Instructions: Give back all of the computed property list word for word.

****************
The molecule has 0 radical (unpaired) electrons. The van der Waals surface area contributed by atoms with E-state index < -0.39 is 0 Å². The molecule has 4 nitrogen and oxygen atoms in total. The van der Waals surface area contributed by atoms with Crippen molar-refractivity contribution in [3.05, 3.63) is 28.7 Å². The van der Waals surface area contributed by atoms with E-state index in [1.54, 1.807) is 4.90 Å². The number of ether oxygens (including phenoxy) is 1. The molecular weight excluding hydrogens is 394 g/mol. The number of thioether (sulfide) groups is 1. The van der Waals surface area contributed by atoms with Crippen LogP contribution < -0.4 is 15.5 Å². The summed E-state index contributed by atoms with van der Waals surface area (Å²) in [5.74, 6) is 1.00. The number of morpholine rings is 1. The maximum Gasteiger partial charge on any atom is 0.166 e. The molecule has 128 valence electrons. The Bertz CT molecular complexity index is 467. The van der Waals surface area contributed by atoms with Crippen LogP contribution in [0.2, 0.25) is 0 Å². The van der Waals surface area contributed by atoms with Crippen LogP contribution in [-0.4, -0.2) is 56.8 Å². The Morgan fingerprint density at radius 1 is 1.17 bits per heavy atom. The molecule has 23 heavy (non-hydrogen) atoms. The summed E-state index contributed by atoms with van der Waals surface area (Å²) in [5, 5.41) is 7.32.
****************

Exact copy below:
The molecule has 0 radical (unpaired) electrons. The van der Waals surface area contributed by atoms with E-state index < -0.39 is 0 Å². The molecule has 4 nitrogen and oxygen atoms in total. The van der Waals surface area contributed by atoms with Crippen molar-refractivity contribution in [3.05, 3.63) is 28.7 Å². The van der Waals surface area contributed by atoms with E-state index in [1.54, 1.807) is 4.90 Å². The number of ether oxygens (including phenoxy) is 1. The molecular weight excluding hydrogens is 394 g/mol. The number of thioether (sulfide) groups is 1. The van der Waals surface area contributed by atoms with Crippen LogP contribution < -0.4 is 15.5 Å². The summed E-state index contributed by atoms with van der Waals surface area (Å²) in [5.74, 6) is 1.00. The number of morpholine rings is 1. The maximum Gasteiger partial charge on any atom is 0.166 e. The molecule has 128 valence electrons. The Bertz CT molecular complexity index is 467. The van der Waals surface area contributed by atoms with Crippen LogP contribution in [0.2, 0.25) is 0 Å². The van der Waals surface area contributed by atoms with Crippen LogP contribution in [-0.4, -0.2) is 56.8 Å². The Morgan fingerprint density at radius 1 is 1.17 bits per heavy atom. The molecule has 23 heavy (non-hydrogen) atoms. The summed E-state index contributed by atoms with van der Waals surface area (Å²) in [5, 5.41) is 7.32.